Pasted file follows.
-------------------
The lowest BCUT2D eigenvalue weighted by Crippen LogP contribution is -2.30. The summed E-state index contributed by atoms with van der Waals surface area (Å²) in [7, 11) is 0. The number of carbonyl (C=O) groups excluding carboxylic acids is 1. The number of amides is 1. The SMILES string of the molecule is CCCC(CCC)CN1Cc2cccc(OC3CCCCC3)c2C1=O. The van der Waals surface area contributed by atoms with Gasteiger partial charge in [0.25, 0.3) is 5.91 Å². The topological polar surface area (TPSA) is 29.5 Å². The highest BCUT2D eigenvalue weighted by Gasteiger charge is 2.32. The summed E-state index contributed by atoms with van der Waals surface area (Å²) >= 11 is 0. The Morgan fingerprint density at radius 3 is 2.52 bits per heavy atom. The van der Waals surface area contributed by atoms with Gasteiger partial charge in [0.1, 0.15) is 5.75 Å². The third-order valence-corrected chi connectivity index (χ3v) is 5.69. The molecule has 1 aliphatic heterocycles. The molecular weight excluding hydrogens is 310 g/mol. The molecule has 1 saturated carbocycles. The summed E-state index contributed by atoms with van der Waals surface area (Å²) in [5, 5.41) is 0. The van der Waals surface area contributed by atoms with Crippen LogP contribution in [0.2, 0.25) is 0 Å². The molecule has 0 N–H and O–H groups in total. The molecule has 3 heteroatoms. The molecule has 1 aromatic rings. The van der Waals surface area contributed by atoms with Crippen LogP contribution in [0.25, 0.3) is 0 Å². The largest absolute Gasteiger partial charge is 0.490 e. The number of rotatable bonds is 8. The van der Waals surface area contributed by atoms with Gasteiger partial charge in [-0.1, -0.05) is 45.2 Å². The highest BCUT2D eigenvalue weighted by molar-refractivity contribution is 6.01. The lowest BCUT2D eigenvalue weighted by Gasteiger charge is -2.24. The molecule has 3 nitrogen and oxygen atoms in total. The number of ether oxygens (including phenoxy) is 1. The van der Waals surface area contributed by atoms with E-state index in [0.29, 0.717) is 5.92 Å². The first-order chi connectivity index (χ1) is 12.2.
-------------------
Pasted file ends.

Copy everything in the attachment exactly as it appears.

The lowest BCUT2D eigenvalue weighted by Crippen LogP contribution is -2.30. The summed E-state index contributed by atoms with van der Waals surface area (Å²) in [7, 11) is 0. The number of carbonyl (C=O) groups excluding carboxylic acids is 1. The number of amides is 1. The SMILES string of the molecule is CCCC(CCC)CN1Cc2cccc(OC3CCCCC3)c2C1=O. The van der Waals surface area contributed by atoms with Gasteiger partial charge in [0.25, 0.3) is 5.91 Å². The topological polar surface area (TPSA) is 29.5 Å². The highest BCUT2D eigenvalue weighted by Gasteiger charge is 2.32. The summed E-state index contributed by atoms with van der Waals surface area (Å²) >= 11 is 0. The Morgan fingerprint density at radius 3 is 2.52 bits per heavy atom. The van der Waals surface area contributed by atoms with Gasteiger partial charge in [0.1, 0.15) is 5.75 Å². The third-order valence-corrected chi connectivity index (χ3v) is 5.69. The molecule has 1 aliphatic heterocycles. The molecular weight excluding hydrogens is 310 g/mol. The molecule has 1 saturated carbocycles. The summed E-state index contributed by atoms with van der Waals surface area (Å²) in [5, 5.41) is 0. The van der Waals surface area contributed by atoms with Crippen LogP contribution in [0.2, 0.25) is 0 Å². The molecule has 0 N–H and O–H groups in total. The molecule has 3 heteroatoms. The molecule has 1 aromatic rings. The van der Waals surface area contributed by atoms with Crippen LogP contribution in [0.25, 0.3) is 0 Å². The largest absolute Gasteiger partial charge is 0.490 e. The number of rotatable bonds is 8. The van der Waals surface area contributed by atoms with Gasteiger partial charge in [-0.1, -0.05) is 45.2 Å². The highest BCUT2D eigenvalue weighted by molar-refractivity contribution is 6.01. The lowest BCUT2D eigenvalue weighted by Gasteiger charge is -2.24. The molecule has 3 nitrogen and oxygen atoms in total. The number of ether oxygens (including phenoxy) is 1. The van der Waals surface area contributed by atoms with E-state index in [0.29, 0.717) is 5.92 Å². The first-order chi connectivity index (χ1) is 12.2.